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 September 5, 2005 VOL. 43, NO. 15Oakland, CA
News in Brief

Grieving in Taize
Brothers from the Taize community carry the coffin of Swiss-born founder Brother Roger, one of the 20th century’s leading ecumenical figures, during a ceremony in Taize, France, Aug. 23. Brother Roger, a Protestant pastor from Switzerland who founded the Taize monastic community in 1940, was stabbed to death by a woman during a prayer service. Thousands of Catholic and Protestant young people flock to the Taize community each year to meet and take part in communal prayer and song.

RNS PHOTO/REUTERS/Robert Pratta

Ending the occupation
Jewish settlers remove the menorah from the roof of the synagogue at Netzarim settlement, Aug. 22, during Israel’s evacuation of all the Jewish settlements in the Gaza Strip after nearly four decades of occupation.

RNS PHOTO/REUTERS/Dan Balilty


Churches toll bells for military killed in Iraq

NEW YORK (RNS) – Churches across the country were asked to ring their bells Aug. 28 to extend the “profoundly spiritual tone” of anti-war protests outside President Bush’s Texas ranch and to mourn U.S. soldiers who have died in Iraq.

The request from Faithful America, a progressive online advocacy group started by the National Council of Churches, also asks churches to toll a bell each Sunday for every soldier who died the previous week. But the bells are also meant to show solidarity with Cindy Sheehan, Celeste Zappala and the mothers who founded Gold Star Families for Peace. Sheehan is camped outside Bush’s ranch in Crawford, Texas, waiting for a meeting with the president.

Israel’s top court O.K.’s synagogue destruction
JERUSALEM (RNS) – Israel’s Supreme Court has ruled that all synagogues in 21 now-vacated Jewish settlements in the Gaza Strip and four in the northern West Bank should be destroyed, but that everything portable must be relocated to Israel.

The court was responding to a petition by Jewish settlers who objected to the government’s plan to destroy all Jewish religious institutions – 30 synagogues as well as eight yeshivas and seminaries – in Gaza.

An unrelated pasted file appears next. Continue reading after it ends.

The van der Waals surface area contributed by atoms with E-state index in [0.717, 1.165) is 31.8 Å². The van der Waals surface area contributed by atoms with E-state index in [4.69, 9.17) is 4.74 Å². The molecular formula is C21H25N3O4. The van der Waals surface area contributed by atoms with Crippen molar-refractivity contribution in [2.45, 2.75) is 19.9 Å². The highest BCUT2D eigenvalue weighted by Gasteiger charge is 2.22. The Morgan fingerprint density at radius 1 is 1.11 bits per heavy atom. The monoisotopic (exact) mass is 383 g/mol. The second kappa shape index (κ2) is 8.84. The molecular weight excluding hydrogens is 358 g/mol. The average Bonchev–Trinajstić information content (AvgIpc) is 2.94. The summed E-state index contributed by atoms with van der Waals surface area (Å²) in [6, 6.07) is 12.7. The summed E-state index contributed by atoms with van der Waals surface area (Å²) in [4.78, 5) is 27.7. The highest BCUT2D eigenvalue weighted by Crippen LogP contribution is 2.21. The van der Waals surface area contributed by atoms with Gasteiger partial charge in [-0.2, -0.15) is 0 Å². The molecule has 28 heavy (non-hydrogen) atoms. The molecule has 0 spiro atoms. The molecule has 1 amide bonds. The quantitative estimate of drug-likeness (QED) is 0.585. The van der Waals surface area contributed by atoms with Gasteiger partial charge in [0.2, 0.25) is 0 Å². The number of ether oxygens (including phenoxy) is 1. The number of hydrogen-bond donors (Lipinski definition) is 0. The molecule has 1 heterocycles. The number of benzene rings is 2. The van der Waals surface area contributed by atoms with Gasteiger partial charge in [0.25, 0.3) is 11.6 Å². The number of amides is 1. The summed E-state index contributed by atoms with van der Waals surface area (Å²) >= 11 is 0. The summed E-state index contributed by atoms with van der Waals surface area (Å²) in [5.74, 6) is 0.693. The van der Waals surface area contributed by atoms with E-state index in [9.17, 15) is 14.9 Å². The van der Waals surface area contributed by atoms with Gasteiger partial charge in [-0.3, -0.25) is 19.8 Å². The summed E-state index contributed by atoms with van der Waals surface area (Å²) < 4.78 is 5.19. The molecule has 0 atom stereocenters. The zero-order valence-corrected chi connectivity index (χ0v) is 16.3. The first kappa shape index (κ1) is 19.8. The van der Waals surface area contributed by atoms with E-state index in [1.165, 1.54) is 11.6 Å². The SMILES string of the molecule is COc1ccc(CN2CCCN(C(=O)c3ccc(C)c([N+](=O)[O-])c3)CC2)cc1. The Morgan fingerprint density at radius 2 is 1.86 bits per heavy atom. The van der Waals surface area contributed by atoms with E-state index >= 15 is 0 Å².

Israel’s military is in the process of leveling all homes, schools and other buildings in the once-thriving settlements as part of its Disengagement Plan. The territory is expected to be handed over to the Palestinian Authority within weeks. The Palestinians plan to build several high-rise apartment buildings to ease some of the overcrowding in Gaza, which is home to 1.3 million Arabs. About 8,000 Jews lived nearby prior to the evacuation.

Religious leaders protest U.S. immigration policies
PHOENIX (RNS) – Religious leaders gathered at the border between Mexico and Arizona on Aug. 29 to call for U.S. immigration reform due to the hazardous conditions facing migrants.
This has been one of the deadliest years for migrants, with some 358 deaths, said the Rev. Bob Edgar, general secretary of the National Council of Churches. “The deaths are continuing as a result of a broken legal immigration system,” he said.

“Criminal immigrant-smuggling gangs, vigilante violence and the exploitation of undocumented migrants have made our borders dangerously unsafe,” said David Elcott, director of interrreligious affairs for the American Jewish Committee. “This country’s historic role as a safe haven for those coming to its shores is being seriously compromised.”

Colombian rebels accept blame for killing priests
BOGOTA, Colombia (AP) – The smaller of Colombia’s two leftist rebel groups acknowledged that its fighters killed two Catholic priests last month but said it was a mistake and vowed to punish the perpetrators.

“We are aware of the irreparable damage that this act has caused,” the National Liberation Army said. “We regret it deeply and ask for forgiveness.”

Fathers Vicente Rosso Bayona and Jesus Emilio Mora were killed Aug. 15 along with two construction workers when gunmen ambushed their car on a remote country road in northeast Colombia. A third priest was killed in a separate incident on Aug. 18. In the statement, the ELN’s Central Command blamed the killings on an “operational error” and said those responsible would be “tried with full rigor.”

But Msgr. Hector Fabio Henao said the rebel apology was insufficient. “I think the ELN should pay for their mistake not just by asking for forgiveness, but by opening a peace dialogue,” he said.